In my coaching opinion, I think it’s really important to expose yourself to training in different types of footwear as this will expose your feet and ankles to different types of stressors and ranges of motion.
If you’re constantly leaning on weightlifting shoes to make up for lacking mobility in your squat, for example, then you may want to try opting for barefoot or flat shoes or going barefoot for some accessories.
Doing this can be useful because it’s going to give you variability regarding how you move in different squatting-focused contexts. I think this can be important for not only gym performance but for real-world activities as well where you may be squatting and not wearing lifting shoes.
At the end of the day, the cons that revolve around weightlifting shoes stem from their cost and lack of programming consideration. If you’re not strapped on a budget and you’re being smart with their use there aren’t a ton of cons with this footwear.
What Does An Elevated Heel Do for Squats?
I’ve talked about how weightlifting shoes can influence lifting mechanics, but let’s dive into why an elevated heel can change how you’re sequencing your squats.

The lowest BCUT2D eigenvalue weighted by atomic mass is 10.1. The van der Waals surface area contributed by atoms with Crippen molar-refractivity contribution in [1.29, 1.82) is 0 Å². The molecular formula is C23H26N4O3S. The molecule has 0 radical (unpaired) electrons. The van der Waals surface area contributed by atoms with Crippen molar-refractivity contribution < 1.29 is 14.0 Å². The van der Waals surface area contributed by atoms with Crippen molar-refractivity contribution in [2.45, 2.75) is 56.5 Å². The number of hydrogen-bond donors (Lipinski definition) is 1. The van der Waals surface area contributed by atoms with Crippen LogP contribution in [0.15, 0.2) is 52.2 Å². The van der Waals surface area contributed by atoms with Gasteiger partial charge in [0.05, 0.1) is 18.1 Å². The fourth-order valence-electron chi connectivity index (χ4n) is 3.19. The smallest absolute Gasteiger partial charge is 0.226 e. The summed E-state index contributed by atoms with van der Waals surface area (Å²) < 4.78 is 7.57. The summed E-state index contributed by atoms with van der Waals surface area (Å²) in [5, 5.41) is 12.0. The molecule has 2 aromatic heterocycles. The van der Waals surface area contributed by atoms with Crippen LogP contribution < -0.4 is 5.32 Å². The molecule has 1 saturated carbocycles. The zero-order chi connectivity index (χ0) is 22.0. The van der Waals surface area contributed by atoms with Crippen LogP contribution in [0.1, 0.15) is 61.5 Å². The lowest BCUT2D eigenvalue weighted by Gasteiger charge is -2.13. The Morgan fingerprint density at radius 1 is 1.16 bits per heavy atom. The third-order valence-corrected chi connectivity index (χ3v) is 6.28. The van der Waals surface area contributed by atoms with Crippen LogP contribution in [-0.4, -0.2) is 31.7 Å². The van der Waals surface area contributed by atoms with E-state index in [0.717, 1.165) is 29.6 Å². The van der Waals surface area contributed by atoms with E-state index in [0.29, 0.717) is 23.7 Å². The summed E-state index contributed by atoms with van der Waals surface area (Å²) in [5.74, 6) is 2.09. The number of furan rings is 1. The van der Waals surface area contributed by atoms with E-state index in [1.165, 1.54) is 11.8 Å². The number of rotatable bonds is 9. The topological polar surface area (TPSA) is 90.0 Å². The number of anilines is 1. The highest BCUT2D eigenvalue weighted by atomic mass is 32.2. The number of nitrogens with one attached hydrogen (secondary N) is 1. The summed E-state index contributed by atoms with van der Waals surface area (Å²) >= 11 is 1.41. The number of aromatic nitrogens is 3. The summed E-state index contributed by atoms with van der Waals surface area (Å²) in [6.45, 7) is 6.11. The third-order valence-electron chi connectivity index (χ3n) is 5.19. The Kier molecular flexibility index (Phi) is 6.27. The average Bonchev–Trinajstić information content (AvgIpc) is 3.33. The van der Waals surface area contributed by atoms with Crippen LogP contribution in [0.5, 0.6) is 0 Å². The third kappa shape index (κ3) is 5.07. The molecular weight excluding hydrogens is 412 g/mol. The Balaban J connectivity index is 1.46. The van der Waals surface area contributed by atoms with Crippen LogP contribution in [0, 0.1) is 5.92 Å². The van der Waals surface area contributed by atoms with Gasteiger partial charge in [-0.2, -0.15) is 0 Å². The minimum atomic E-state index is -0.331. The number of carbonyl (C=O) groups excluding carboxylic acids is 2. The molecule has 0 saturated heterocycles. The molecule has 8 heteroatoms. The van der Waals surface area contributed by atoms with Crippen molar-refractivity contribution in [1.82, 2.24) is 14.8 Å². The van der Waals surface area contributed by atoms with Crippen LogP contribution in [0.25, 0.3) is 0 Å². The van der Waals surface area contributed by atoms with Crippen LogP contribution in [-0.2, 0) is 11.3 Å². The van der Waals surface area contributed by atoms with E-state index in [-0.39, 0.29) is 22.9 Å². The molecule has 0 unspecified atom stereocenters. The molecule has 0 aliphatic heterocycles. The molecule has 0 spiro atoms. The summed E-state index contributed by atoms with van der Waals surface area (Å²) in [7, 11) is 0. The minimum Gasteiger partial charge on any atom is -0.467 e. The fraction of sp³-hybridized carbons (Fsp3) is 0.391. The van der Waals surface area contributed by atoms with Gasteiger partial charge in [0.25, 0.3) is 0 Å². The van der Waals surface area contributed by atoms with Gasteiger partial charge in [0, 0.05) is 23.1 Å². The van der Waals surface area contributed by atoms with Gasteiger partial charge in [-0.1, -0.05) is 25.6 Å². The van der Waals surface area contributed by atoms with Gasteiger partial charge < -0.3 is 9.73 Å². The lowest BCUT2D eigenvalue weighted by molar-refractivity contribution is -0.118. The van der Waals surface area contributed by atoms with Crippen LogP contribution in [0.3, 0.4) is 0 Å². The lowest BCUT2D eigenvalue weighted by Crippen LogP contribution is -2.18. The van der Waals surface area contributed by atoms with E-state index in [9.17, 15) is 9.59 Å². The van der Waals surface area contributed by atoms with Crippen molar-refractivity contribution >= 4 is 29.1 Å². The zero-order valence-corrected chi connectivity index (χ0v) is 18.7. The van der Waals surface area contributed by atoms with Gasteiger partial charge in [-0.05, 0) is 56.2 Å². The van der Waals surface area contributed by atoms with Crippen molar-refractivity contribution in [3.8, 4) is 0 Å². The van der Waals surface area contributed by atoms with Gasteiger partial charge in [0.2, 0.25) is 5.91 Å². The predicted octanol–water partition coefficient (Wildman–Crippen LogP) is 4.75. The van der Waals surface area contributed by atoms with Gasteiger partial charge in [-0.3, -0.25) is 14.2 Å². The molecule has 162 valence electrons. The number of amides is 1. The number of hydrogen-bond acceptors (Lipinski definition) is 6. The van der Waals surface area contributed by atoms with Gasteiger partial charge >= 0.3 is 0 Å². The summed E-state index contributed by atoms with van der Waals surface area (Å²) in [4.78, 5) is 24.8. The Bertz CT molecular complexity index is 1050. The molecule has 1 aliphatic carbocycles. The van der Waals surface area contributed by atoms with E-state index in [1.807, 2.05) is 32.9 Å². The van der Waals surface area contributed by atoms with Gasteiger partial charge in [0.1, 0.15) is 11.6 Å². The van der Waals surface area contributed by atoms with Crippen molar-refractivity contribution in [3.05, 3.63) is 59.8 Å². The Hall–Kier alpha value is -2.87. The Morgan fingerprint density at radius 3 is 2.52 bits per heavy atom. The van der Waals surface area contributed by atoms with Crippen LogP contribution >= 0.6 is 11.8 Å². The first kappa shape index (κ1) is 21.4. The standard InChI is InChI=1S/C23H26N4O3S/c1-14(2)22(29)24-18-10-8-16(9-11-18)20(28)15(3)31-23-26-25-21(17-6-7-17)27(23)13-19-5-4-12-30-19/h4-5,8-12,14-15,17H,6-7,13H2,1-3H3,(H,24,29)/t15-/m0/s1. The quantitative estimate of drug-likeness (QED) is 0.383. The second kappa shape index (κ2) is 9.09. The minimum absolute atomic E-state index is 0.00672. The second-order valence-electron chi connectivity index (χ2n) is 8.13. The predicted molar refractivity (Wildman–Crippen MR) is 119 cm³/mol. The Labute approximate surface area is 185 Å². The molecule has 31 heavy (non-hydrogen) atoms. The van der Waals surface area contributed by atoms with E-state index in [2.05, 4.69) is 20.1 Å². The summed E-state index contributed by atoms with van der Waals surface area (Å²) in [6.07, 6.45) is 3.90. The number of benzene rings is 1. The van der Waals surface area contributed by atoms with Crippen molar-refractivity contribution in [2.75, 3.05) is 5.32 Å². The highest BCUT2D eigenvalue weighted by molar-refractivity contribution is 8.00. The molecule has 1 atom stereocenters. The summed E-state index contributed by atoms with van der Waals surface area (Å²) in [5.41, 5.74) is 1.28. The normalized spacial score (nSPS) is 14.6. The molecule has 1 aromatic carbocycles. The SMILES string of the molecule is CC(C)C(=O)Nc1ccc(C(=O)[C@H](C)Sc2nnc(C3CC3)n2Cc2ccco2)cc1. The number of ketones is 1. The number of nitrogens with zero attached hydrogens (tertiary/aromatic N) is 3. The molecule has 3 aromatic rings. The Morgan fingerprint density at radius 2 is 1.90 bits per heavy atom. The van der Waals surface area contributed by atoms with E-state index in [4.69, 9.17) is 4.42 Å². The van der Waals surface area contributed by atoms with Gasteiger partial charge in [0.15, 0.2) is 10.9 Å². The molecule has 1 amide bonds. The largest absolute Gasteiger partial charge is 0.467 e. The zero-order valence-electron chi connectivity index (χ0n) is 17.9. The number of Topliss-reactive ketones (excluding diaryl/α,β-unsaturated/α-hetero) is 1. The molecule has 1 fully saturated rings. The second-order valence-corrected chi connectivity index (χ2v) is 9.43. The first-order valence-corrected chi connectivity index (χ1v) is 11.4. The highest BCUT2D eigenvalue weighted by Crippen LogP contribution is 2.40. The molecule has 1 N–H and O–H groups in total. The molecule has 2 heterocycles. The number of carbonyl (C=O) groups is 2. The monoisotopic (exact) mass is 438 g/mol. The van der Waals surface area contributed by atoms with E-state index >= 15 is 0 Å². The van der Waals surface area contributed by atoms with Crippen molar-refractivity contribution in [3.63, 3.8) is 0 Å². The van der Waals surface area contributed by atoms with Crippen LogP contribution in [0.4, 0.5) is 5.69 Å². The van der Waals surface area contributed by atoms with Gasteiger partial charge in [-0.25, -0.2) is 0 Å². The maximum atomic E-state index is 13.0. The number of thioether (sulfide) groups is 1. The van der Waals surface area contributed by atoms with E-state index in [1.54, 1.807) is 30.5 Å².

When you elevate the heel you’re putting the foot into a plantarflexed position which will then naturally allow the knees to translate further over the toes compared to if your foot was flat.
The elevated heel puts your knees into an environment that feeds more into forward knee translation. This is why it “feels” like you’re mobility increases with weightlifting shoes, however, in reality, you’re just changing the starting position of the ankles.
This is also why I think weightlifting shoes can actually be useful tools for assisting with mobility improvements because if you can access deeper ranges in squats while feeling stable and balanced, then there’s a good chance you’ll have carry-over to non-weightlifting shoe squats.
Again though, a weightlifting shoe’s elevated heel isn’t magically improving your mobility. It’s a tool that can assist with subtle and slow improvements over time and help with accessing deeper ranges of motion while feeling balanced.
Frequently Asked Questions (FAQ)
Q:Do weightlifting shoes really help?
Q:Are weightlifting shoes worth it for bodybuilding?
Q:Are weightlifting shoes and squat shoes the same?
Weightlifting shoes can be awesome tools in the gym when it comes to supporting your performance. In most cases, weightlifting shoes come with a lot of pros and benefits.
They can be useful for building big squats, strength sports athletes, and as a tool for achieving specific goals on machines and with different accessory exercises.
If you have additional questions about weightlifting shoes or if you should bother investing in a pair, drop a comment below or reach out via Instagram (@jake_boly or @that_fit_friend).